ADEM holds hearing on revised Chem Waste permit for hazardous waste at Emelle, AL; more questions than answers

By: John Zippert, Co-Publisher


The Alabama Department of Environmental Management held a public hearing on Thursday, January 11, 2018, in Livingston, Alabama on a five year permit renewal for Chemical Waste Management to operate a 2,700 acre hazardous waste landfill, near Emelle in northern Sumter County.
The permit renewal, which has 7,611 pages of technical information, was submitted to ADEM as part of its routine permit renewal process.

Chris Sasser from ADEM conducted the hearing, which was to give local residents from Sumter and surrounding counties an opportunity to comment and raise questions on the permit and regulatory process.
The Chemical Waste Management hazardous waste landfill at Emelle, which was originally permitted in the 1970’s, takes advantage of burying these highly toxic chemicals in 100-foot deep, plastic lined pits in the Selma Chalk (lime-rock) formations found in Sumter County.
The hazardous waste facility lies above the Eutaw Aquifer, which runs hundreds of feet below the facility. The Eutaw Aquifer is a drinking water source for communities from Sumter County across the state to Montgomery. One of the initial and continuing concerns about the facility was its safety in preventing contamination of surface and underground water flowing in, near or under the facility.
The new permit application submitted by Chem Waste proposes the abandoning of a set of wells that “gauge the geological soundness on the Selma Chalk formation in relation to the safety and security of the hazardous waste facility”. Chem Waste proposes to maintain over 50 water wells that monitor ground water and ground water runoff within and around the hazardous waste facility.
Another historical concern has been one of environmental justice with the citing of this major hazardous waste dump in Sumter County, a county in the Alabama Black Belt with a 70% Black population and statistical indicators of persistent poverty of this population.
About one hundred residents from Sumter and surrounding counties attended the hearing. Sasser opened the hearing with a statement that ADEM had come to listen and record the comments and questions of the residents affected by Chem Waste in making its determination on the permit renewal. Questions would not be answered at the hearing but in the ADEM’s final written determination on the permit renewal. At the end of the hearing, Sasser said the record would be held open until January 31,2018 for additional written comments.
Sasser called upon Mike Davis, a spokesperson for Chem Waste would gave a brief statement in support of the permit renewal application. He said he had been connected with Chem Waste for the past 38 years and was basically in charge of the Emelle facility since 2007. Davis said, “we are asking to close certain geologic monitoring wells but we plan to maintain over 50 ground water monitoring wells. We feel a deep responsibility to Sumter County residents for the safety of the facility and for its ability to provide employment and tax revenues to the county.”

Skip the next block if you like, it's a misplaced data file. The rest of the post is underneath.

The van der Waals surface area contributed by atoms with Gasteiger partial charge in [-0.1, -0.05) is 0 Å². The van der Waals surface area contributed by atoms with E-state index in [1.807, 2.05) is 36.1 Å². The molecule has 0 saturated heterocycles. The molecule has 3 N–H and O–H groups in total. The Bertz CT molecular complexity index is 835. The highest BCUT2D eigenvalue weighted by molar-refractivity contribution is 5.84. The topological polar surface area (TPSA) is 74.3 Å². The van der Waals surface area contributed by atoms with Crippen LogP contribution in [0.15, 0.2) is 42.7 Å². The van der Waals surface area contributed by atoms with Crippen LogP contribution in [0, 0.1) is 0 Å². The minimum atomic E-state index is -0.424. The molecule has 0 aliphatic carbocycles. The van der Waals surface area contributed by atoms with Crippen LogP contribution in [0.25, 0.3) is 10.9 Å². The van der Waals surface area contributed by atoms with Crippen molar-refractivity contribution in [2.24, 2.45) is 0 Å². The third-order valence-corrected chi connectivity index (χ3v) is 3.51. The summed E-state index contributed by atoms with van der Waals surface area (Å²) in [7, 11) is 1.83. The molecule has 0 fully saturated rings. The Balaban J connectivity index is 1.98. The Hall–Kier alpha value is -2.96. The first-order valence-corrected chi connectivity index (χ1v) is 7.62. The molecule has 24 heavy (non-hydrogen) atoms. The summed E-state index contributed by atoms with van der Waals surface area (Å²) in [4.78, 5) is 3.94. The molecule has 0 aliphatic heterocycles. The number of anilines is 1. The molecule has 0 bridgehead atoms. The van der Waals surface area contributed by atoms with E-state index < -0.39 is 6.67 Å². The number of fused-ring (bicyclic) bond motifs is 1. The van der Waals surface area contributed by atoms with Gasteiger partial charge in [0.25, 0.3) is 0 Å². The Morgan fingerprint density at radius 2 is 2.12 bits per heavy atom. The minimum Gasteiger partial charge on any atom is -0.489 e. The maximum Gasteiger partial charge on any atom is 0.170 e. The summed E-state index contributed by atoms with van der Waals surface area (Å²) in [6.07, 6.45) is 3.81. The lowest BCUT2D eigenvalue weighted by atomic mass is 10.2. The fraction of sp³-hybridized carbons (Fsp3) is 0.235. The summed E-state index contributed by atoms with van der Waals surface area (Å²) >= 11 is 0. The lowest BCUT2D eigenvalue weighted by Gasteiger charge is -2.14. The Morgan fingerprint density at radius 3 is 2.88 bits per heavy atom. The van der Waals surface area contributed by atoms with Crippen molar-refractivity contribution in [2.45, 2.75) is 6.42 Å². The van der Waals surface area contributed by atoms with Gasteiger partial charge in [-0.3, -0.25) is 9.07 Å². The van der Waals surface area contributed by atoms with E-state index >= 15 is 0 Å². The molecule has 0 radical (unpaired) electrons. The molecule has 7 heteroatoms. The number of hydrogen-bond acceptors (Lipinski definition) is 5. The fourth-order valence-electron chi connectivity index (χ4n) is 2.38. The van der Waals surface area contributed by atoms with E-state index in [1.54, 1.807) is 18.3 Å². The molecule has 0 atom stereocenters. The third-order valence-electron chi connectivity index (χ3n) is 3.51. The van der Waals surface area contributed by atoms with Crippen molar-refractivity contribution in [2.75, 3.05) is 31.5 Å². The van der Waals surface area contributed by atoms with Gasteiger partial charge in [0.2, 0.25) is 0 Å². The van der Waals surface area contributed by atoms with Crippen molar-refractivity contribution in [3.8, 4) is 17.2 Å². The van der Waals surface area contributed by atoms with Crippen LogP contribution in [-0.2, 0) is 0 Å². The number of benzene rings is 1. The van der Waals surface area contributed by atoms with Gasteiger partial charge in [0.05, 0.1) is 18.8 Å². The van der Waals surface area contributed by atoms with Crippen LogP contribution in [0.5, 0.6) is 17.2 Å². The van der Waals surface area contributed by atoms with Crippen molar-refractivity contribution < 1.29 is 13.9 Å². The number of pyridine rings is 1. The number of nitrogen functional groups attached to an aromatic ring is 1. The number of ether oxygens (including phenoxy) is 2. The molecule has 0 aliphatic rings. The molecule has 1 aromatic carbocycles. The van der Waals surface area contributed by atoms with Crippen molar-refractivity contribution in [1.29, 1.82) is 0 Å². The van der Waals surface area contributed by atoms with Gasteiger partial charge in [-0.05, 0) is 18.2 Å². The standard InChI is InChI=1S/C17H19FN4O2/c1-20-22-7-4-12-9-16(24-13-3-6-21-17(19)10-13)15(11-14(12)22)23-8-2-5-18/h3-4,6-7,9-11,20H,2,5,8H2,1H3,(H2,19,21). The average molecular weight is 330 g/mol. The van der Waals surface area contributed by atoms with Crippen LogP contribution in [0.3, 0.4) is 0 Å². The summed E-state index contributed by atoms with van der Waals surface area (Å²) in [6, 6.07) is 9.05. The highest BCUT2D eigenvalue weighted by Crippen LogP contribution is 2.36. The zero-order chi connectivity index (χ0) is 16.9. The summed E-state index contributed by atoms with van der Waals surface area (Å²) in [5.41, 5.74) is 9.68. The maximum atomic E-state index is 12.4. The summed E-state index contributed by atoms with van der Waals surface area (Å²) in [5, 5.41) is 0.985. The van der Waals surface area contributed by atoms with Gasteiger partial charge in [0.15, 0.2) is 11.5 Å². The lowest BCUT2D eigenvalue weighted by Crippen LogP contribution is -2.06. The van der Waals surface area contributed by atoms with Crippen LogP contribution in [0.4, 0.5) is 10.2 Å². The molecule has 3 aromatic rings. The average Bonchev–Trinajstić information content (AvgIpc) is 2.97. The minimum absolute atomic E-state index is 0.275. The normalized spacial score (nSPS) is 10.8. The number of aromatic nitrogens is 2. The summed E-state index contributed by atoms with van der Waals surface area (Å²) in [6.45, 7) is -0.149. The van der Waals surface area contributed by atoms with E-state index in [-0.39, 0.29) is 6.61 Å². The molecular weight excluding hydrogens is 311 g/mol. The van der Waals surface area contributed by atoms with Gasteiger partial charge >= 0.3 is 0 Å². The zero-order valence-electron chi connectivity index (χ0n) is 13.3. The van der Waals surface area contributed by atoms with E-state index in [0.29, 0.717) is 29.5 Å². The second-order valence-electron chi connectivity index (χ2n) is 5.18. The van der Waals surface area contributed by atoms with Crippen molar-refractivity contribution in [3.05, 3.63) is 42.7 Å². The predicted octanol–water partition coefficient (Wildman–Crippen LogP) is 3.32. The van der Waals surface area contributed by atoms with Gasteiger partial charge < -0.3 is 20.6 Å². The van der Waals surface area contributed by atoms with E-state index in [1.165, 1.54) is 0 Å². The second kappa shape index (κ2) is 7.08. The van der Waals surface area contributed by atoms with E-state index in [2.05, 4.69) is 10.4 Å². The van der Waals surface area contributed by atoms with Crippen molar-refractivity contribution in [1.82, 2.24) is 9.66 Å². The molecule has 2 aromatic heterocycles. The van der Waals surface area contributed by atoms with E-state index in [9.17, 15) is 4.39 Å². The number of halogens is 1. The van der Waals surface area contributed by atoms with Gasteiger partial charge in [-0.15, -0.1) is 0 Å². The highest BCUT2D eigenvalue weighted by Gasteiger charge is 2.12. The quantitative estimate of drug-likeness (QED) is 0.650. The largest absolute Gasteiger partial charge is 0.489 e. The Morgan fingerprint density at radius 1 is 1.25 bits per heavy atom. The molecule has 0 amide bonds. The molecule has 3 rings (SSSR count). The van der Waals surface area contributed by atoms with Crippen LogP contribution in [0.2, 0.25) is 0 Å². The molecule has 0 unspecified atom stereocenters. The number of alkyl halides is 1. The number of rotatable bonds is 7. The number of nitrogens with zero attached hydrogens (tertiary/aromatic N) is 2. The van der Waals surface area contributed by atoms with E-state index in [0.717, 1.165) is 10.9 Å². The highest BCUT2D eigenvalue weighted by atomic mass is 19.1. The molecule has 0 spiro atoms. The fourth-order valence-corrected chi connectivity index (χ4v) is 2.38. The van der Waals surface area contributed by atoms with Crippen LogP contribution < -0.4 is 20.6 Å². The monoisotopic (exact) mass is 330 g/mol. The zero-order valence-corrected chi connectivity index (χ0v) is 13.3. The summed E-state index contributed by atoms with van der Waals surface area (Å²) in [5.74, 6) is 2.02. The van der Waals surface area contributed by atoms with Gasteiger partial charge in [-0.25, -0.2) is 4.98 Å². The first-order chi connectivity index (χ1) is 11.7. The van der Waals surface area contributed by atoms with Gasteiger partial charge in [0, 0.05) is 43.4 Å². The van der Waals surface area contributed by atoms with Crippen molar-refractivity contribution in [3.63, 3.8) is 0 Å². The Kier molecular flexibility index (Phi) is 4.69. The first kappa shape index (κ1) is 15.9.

Sasser then called on public officer holders to comment. Drussila Jackson, Sumter County Commissioner from District One, who is African-American and in whose district the facility is located. “I am very concerned about the extension of this permit and the abandonment of monitoring wells, since I live in Panola, a rural town in close proximity to the CWM facility, and drink water that is affected by the facility,” said Jackson. She said she had to push ADEM to hold this hearing and was not sure that ADEM was sufficiently concerned about the people in her district who live near the hem Waste facility.
Mayor Tom Tartt of Livingston spoke and praised the “wonderful partnership between Sumter County and CWM” that provided employment and tax revenues for the people of Livingston and Sumter County. Tartt said, “I trust Chem Waste, EPA, and ADEM to protect the citizens of Sumter County. The City of Livingston draws its municipal water from wells and I feel our water is safe.”
Several Sumter County landowners and citizens spoke. Charles and Linda Munoz noted that they had difficulty in downloading the permit and told anecdotes about the dangers of hazardous wastes to drinking water. “This facility is built on an earthquake fault line, so an earthquake could be a grave problem,” said Linda Munoz.
Terry Rosswell, a farmer who owns land close to the CWM facility said, “There are chemicals out there, dioxins, PCB’s and others that they promised not to bring. Bulldozers are running over and crushing barrels. There are real problems with the operation that ADEM needs to address before granting this permit.”